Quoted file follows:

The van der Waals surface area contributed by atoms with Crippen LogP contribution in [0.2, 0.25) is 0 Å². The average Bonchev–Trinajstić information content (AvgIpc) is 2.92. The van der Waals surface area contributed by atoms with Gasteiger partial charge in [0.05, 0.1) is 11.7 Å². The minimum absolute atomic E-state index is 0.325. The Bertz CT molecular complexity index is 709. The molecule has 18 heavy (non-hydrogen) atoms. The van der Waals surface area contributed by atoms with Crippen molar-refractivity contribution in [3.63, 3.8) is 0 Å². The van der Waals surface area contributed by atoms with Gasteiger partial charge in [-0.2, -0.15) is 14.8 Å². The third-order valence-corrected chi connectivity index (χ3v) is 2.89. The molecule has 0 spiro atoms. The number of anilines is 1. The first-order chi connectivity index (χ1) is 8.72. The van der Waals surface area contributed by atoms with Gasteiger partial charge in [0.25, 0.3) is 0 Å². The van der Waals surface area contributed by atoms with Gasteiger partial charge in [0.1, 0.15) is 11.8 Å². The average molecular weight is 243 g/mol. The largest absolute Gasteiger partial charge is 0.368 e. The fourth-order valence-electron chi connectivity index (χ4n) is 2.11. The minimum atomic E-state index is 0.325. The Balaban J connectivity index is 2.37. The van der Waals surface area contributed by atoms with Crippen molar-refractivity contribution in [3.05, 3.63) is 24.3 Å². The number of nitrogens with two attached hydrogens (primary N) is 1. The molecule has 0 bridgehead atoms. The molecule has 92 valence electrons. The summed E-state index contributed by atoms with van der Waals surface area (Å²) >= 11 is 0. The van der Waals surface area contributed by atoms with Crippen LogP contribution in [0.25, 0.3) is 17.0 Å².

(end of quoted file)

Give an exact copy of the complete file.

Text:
The van der Waals surface area contributed by atoms with Crippen LogP contribution in [0.2, 0.25) is 0 Å². The average Bonchev–Trinajstić information content (AvgIpc) is 2.92. The van der Waals surface area contributed by atoms with Gasteiger partial charge in [0.05, 0.1) is 11.7 Å². The minimum absolute atomic E-state index is 0.325. The Bertz CT molecular complexity index is 709. The molecule has 18 heavy (non-hydrogen) atoms. The van der Waals surface area contributed by atoms with Crippen molar-refractivity contribution in [3.63, 3.8) is 0 Å². The van der Waals surface area contributed by atoms with Gasteiger partial charge in [-0.2, -0.15) is 14.8 Å². The third-order valence-corrected chi connectivity index (χ3v) is 2.89. The molecule has 0 spiro atoms. The number of anilines is 1. The first-order chi connectivity index (χ1) is 8.72. The van der Waals surface area contributed by atoms with Gasteiger partial charge in [0.25, 0.3) is 0 Å². The van der Waals surface area contributed by atoms with Gasteiger partial charge in [0.1, 0.15) is 11.8 Å². The average molecular weight is 243 g/mol. The largest absolute Gasteiger partial charge is 0.368 e. The fourth-order valence-electron chi connectivity index (χ4n) is 2.11. The minimum atomic E-state index is 0.325. The Balaban J connectivity index is 2.37. The van der Waals surface area contributed by atoms with Crippen molar-refractivity contribution in [3.05, 3.63) is 24.3 Å². The number of nitrogens with two attached hydrogens (primary N) is 1. The molecule has 0 bridgehead atoms. The molecule has 92 valence electrons. The summed E-state index contributed by atoms with van der Waals surface area (Å²) >= 11 is 0. The van der Waals surface area contributed by atoms with Crippen LogP contribution in [0.25, 0.3) is 17.0 Å².